Therapeutic options for the management of inflammatory bowel disease [IBD] have been expanding in recent decades. New biological and small molecule therapies have been incorporated into the pharmacological arsenal, allowing a more personalized management, and seeking increasingly strict remission goals. However, the fear of developing adverse events represents one of the most important limitations in deciding its use by patients and by a multidisciplinary team. Despite the risk of hepatotoxicity of thiopurines and methotrexate, these drugs are still used either as monotherapy or as combined therapy with anti-tumour necrosis factor [anti-TNF] biological agents. Although drug-induced liver injury [DILI] appears to be less frequent with anti-TNF agents, newer biologics and small molecules, liver tests should be considered in the follow-up of these patients, especially regarding future combined therapy of biologics or of these drugs with small molecules. The objective of this review is to show data on the risk of developing DILI in patients with IBD who are undergoing treatment with traditional therapy or new drugs, whether biological or small molecules.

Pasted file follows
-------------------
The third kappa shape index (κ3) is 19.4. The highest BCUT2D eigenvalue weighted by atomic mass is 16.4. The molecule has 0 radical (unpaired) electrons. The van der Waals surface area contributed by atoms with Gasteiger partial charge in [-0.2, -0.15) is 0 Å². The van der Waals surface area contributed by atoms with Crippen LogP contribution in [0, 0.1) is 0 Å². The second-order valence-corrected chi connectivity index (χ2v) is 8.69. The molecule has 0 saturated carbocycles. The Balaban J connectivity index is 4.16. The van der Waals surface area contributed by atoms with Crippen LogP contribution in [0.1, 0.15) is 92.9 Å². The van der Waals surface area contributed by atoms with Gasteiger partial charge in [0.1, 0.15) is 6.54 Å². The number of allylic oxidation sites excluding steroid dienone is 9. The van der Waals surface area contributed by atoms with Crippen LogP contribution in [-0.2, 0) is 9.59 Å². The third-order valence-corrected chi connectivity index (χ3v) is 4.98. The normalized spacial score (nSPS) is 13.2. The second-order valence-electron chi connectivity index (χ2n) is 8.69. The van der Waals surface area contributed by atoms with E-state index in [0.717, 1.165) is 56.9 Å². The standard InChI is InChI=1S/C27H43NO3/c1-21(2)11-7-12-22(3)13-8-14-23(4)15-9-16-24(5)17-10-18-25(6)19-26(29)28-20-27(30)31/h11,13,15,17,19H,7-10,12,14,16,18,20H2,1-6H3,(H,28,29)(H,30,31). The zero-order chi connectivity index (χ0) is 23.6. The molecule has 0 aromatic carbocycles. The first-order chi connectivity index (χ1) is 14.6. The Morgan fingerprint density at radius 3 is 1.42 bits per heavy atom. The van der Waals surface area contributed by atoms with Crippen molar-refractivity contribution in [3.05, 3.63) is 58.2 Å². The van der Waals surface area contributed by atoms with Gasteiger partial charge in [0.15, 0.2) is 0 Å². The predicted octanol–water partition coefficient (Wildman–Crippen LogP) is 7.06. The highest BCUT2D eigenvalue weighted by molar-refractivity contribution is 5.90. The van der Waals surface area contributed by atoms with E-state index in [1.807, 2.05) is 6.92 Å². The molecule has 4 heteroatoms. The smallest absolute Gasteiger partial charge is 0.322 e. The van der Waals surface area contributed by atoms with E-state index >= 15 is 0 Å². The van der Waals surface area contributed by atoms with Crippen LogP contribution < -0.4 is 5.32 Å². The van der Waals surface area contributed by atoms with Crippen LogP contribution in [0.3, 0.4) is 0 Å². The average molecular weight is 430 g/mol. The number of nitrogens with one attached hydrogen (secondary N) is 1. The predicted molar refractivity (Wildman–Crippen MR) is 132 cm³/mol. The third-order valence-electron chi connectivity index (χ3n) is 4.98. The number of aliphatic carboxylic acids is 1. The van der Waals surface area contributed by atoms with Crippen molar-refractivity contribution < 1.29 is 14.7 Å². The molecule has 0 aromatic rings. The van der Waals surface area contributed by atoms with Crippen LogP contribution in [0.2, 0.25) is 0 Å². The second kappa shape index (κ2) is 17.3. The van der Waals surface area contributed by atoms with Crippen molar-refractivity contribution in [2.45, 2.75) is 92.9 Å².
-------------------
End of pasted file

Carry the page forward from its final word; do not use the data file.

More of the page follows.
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- Crohn's disease
- Drug-induced liver damage
- inflammatory bowel disease
- ulcerative colitis